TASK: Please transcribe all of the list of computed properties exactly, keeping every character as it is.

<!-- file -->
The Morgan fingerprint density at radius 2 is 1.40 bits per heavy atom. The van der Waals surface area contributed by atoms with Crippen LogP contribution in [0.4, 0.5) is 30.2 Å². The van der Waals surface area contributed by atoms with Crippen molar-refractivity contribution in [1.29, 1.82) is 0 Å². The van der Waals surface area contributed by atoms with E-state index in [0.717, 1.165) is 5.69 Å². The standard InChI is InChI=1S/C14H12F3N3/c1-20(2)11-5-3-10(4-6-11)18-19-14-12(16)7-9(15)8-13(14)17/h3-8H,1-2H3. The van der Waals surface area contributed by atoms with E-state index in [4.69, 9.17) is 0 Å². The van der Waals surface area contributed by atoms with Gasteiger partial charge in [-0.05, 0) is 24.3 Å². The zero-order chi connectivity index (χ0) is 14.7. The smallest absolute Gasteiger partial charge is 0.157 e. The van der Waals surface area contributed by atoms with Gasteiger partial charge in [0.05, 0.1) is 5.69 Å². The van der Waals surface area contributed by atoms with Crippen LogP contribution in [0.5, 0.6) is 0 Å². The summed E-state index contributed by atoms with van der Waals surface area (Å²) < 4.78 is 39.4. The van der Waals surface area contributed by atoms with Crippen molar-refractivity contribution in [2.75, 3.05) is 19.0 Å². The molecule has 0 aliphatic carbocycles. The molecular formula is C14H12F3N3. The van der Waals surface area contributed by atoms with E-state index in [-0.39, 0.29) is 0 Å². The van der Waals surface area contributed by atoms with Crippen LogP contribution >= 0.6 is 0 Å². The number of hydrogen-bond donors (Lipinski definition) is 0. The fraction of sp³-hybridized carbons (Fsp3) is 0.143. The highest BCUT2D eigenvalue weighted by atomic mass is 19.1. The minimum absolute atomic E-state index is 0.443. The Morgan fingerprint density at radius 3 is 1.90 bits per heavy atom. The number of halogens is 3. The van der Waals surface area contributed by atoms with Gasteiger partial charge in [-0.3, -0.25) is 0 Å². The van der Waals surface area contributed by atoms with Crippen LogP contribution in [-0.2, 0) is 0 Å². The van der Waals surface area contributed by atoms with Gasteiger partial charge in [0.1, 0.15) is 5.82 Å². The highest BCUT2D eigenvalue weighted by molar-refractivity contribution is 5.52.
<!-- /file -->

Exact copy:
The Morgan fingerprint density at radius 2 is 1.40 bits per heavy atom. The van der Waals surface area contributed by atoms with Crippen LogP contribution in [0.4, 0.5) is 30.2 Å². The van der Waals surface area contributed by atoms with Crippen molar-refractivity contribution in [1.29, 1.82) is 0 Å². The van der Waals surface area contributed by atoms with E-state index in [0.717, 1.165) is 5.69 Å². The standard InChI is InChI=1S/C14H12F3N3/c1-20(2)11-5-3-10(4-6-11)18-19-14-12(16)7-9(15)8-13(14)17/h3-8H,1-2H3. The van der Waals surface area contributed by atoms with E-state index in [4.69, 9.17) is 0 Å². The van der Waals surface area contributed by atoms with Gasteiger partial charge in [-0.05, 0) is 24.3 Å². The zero-order chi connectivity index (χ0) is 14.7. The smallest absolute Gasteiger partial charge is 0.157 e. The van der Waals surface area contributed by atoms with Gasteiger partial charge in [0.05, 0.1) is 5.69 Å². The van der Waals surface area contributed by atoms with Crippen LogP contribution in [0.5, 0.6) is 0 Å². The summed E-state index contributed by atoms with van der Waals surface area (Å²) < 4.78 is 39.4. The van der Waals surface area contributed by atoms with Crippen molar-refractivity contribution in [2.75, 3.05) is 19.0 Å². The molecule has 0 aliphatic carbocycles. The molecular formula is C14H12F3N3. The van der Waals surface area contributed by atoms with E-state index in [-0.39, 0.29) is 0 Å². The van der Waals surface area contributed by atoms with Crippen LogP contribution >= 0.6 is 0 Å². The number of hydrogen-bond donors (Lipinski definition) is 0. The fraction of sp³-hybridized carbons (Fsp3) is 0.143. The highest BCUT2D eigenvalue weighted by atomic mass is 19.1. The minimum absolute atomic E-state index is 0.443. The Morgan fingerprint density at radius 3 is 1.90 bits per heavy atom. The number of halogens is 3. The van der Waals surface area contributed by atoms with Gasteiger partial charge in [-0.3, -0.25) is 0 Å². The van der Waals surface area contributed by atoms with Crippen LogP contribution in [-0.2, 0) is 0 Å². The van der Waals surface area contributed by atoms with Gasteiger partial charge in [0.1, 0.15) is 5.82 Å². The highest BCUT2D eigenvalue weighted by molar-refractivity contribution is 5.52.